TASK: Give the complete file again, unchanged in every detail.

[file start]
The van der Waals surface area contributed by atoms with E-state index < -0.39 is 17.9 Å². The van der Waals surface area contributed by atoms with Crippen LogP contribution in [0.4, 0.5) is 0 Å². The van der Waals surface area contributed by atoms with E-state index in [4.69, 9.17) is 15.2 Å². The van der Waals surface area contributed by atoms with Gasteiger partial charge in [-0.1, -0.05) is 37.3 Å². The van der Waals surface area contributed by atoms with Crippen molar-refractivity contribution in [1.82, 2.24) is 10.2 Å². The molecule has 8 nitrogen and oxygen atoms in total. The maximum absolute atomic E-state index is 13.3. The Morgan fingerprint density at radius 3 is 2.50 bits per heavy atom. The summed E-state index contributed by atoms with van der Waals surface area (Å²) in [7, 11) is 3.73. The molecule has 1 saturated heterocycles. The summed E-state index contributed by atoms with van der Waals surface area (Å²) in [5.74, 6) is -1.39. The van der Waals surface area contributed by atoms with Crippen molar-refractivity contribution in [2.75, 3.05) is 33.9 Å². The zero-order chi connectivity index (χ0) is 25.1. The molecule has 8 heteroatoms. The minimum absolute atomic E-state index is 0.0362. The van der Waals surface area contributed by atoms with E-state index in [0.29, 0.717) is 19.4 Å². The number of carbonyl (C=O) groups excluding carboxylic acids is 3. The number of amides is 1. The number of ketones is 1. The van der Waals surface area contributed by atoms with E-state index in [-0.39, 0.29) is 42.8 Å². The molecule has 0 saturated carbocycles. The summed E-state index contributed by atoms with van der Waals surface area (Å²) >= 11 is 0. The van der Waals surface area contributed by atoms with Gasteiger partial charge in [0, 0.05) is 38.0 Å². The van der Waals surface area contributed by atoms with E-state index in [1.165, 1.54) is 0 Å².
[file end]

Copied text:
The van der Waals surface area contributed by atoms with E-state index < -0.39 is 17.9 Å². The van der Waals surface area contributed by atoms with Crippen LogP contribution in [0.4, 0.5) is 0 Å². The van der Waals surface area contributed by atoms with E-state index in [4.69, 9.17) is 15.2 Å². The van der Waals surface area contributed by atoms with Gasteiger partial charge in [-0.1, -0.05) is 37.3 Å². The van der Waals surface area contributed by atoms with Crippen molar-refractivity contribution in [1.82, 2.24) is 10.2 Å². The molecule has 8 nitrogen and oxygen atoms in total. The maximum absolute atomic E-state index is 13.3. The Morgan fingerprint density at radius 3 is 2.50 bits per heavy atom. The summed E-state index contributed by atoms with van der Waals surface area (Å²) in [7, 11) is 3.73. The molecule has 1 saturated heterocycles. The summed E-state index contributed by atoms with van der Waals surface area (Å²) in [5.74, 6) is -1.39. The van der Waals surface area contributed by atoms with Crippen molar-refractivity contribution in [2.75, 3.05) is 33.9 Å². The zero-order chi connectivity index (χ0) is 25.1. The molecule has 8 heteroatoms. The minimum absolute atomic E-state index is 0.0362. The van der Waals surface area contributed by atoms with E-state index in [0.29, 0.717) is 19.4 Å². The number of carbonyl (C=O) groups excluding carboxylic acids is 3. The number of amides is 1. The number of ketones is 1. The van der Waals surface area contributed by atoms with E-state index in [-0.39, 0.29) is 42.8 Å². The molecule has 0 saturated carbocycles. The summed E-state index contributed by atoms with van der Waals surface area (Å²) >= 11 is 0. The van der Waals surface area contributed by atoms with Gasteiger partial charge in [0, 0.05) is 38.0 Å². The van der Waals surface area contributed by atoms with E-state index in [1.165, 1.54) is 0 Å².